Get MMR and MMRV Vaccines On-Time, Reduce Risk of Febrile Seizures in ChildrenCenters for Disease Control and Prevention (CDC) sent this bulletin at 05/22/2014 03:05 PM EDT
A new article in Pediatrics, titled “Timely Versus Delayed Early Childhood Vaccination and Seizures”, reconfirms that in order to best protect children from disease – and to avoid a higher risk of febrile seizures – children should be vaccinated with their first measles, mumps, and rubella (MMR) or measles-mumps-rubella-varicella (MMRV) dose at the recommended 12-15 months of age. Previous studies have shown that measles-containing vaccines (MMR and MMRV) occasionally may cause febrile seizures. This study demonstrates that delaying vaccination with MMR or MMRV in the second year of life (past the recommended ages of 12-15 months) could put some children at greater increased risk for febrile seizures when they receive these vaccines. In the first year of life, there is no relationship between the recommended vaccine schedule and seizures.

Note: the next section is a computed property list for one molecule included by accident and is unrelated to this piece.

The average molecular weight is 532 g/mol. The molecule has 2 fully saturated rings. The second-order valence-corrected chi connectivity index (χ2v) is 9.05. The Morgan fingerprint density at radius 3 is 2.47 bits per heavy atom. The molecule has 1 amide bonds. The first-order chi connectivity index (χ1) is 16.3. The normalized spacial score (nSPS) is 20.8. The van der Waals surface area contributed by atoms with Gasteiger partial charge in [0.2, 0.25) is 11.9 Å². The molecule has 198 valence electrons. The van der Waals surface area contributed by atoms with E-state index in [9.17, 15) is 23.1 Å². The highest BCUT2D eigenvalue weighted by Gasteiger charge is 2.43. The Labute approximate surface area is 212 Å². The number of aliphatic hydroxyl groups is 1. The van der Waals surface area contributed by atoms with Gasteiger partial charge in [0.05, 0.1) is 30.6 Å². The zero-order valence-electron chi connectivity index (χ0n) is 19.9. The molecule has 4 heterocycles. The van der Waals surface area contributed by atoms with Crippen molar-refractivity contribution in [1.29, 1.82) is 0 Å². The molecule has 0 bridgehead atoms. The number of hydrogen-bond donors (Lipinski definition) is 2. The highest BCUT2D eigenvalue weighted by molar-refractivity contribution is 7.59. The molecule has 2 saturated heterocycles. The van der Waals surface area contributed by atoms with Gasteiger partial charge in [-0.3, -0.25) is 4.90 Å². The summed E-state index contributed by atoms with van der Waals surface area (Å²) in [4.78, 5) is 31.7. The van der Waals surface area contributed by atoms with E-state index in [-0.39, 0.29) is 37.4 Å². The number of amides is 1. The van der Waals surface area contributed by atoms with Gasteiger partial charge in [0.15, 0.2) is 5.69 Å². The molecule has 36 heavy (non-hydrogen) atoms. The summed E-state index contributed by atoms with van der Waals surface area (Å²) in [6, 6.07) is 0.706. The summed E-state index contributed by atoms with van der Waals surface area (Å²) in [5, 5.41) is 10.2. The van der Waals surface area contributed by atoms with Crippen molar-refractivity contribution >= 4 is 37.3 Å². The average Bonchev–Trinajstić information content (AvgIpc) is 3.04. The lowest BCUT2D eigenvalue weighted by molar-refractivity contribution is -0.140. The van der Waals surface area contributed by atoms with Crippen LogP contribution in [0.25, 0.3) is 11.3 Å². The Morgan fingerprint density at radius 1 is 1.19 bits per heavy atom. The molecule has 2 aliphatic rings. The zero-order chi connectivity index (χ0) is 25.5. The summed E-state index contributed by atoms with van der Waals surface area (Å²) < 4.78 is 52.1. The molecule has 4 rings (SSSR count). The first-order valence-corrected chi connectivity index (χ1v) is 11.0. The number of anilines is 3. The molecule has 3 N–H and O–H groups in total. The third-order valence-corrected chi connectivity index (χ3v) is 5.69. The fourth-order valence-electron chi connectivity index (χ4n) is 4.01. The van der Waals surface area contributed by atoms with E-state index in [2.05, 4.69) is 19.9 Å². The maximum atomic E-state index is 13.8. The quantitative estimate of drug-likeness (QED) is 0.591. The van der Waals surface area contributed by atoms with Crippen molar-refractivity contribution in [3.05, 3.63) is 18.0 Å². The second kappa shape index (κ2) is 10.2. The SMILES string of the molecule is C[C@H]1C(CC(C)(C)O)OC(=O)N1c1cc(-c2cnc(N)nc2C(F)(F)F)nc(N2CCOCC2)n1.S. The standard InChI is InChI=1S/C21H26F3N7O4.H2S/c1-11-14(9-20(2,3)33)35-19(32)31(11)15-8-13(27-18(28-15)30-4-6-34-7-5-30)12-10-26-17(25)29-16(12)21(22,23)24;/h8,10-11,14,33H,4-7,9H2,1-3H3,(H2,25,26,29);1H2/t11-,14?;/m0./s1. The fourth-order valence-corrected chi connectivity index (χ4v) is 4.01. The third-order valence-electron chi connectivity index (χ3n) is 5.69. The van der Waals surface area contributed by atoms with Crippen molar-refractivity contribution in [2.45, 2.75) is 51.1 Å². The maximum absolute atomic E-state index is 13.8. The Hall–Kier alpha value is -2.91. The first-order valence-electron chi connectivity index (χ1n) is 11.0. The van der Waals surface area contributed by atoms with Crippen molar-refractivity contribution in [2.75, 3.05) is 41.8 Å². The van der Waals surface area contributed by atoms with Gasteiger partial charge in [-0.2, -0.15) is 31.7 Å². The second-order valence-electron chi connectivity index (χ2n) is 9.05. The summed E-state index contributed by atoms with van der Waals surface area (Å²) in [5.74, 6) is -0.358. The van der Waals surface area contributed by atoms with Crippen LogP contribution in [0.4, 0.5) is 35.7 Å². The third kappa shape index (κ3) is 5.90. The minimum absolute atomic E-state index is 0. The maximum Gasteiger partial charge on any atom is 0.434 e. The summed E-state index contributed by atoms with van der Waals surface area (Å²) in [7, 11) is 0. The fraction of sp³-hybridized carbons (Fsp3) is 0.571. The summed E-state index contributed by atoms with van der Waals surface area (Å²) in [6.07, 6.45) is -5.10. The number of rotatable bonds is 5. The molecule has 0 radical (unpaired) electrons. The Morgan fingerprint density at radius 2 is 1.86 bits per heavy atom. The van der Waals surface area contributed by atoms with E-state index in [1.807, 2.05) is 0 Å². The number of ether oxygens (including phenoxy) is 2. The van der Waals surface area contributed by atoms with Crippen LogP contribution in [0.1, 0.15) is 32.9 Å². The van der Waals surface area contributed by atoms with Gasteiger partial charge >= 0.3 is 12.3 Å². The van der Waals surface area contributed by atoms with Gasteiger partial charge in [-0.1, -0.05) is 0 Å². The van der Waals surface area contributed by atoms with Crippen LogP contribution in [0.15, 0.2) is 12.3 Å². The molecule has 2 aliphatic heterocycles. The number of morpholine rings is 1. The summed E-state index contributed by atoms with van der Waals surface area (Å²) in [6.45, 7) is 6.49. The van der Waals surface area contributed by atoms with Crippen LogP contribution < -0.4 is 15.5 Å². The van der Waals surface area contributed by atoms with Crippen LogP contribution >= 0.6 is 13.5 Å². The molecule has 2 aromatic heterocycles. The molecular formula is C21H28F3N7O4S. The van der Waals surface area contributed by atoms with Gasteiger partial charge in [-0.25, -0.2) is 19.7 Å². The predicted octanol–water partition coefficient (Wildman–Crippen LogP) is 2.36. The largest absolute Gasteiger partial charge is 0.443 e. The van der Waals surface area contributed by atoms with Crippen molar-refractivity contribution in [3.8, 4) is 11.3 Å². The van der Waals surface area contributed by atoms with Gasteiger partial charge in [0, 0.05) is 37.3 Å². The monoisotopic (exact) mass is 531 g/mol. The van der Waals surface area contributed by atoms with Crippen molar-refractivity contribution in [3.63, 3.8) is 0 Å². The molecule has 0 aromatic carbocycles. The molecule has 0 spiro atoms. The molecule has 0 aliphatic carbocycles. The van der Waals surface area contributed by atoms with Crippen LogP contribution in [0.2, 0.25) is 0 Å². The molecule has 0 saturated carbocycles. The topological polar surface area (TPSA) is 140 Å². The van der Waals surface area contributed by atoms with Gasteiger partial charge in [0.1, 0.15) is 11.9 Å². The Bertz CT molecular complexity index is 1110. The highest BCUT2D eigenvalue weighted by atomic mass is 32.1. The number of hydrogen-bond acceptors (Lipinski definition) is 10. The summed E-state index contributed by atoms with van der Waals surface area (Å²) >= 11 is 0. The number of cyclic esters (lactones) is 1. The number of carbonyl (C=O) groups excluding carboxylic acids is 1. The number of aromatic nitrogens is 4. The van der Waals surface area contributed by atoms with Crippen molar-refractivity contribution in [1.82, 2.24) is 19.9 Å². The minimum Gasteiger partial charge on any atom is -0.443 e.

To view this manuscript in its entirety, click here.
CDC offers a number of vaccine safety resources to help providers:
- CDC Vaccine Safety
- ACIP Recommendations: Use of Combination Measles, Mumps, Rubella, and Varicella Vaccine
- CDC Immunization Schedules
- Information on Measles Vaccine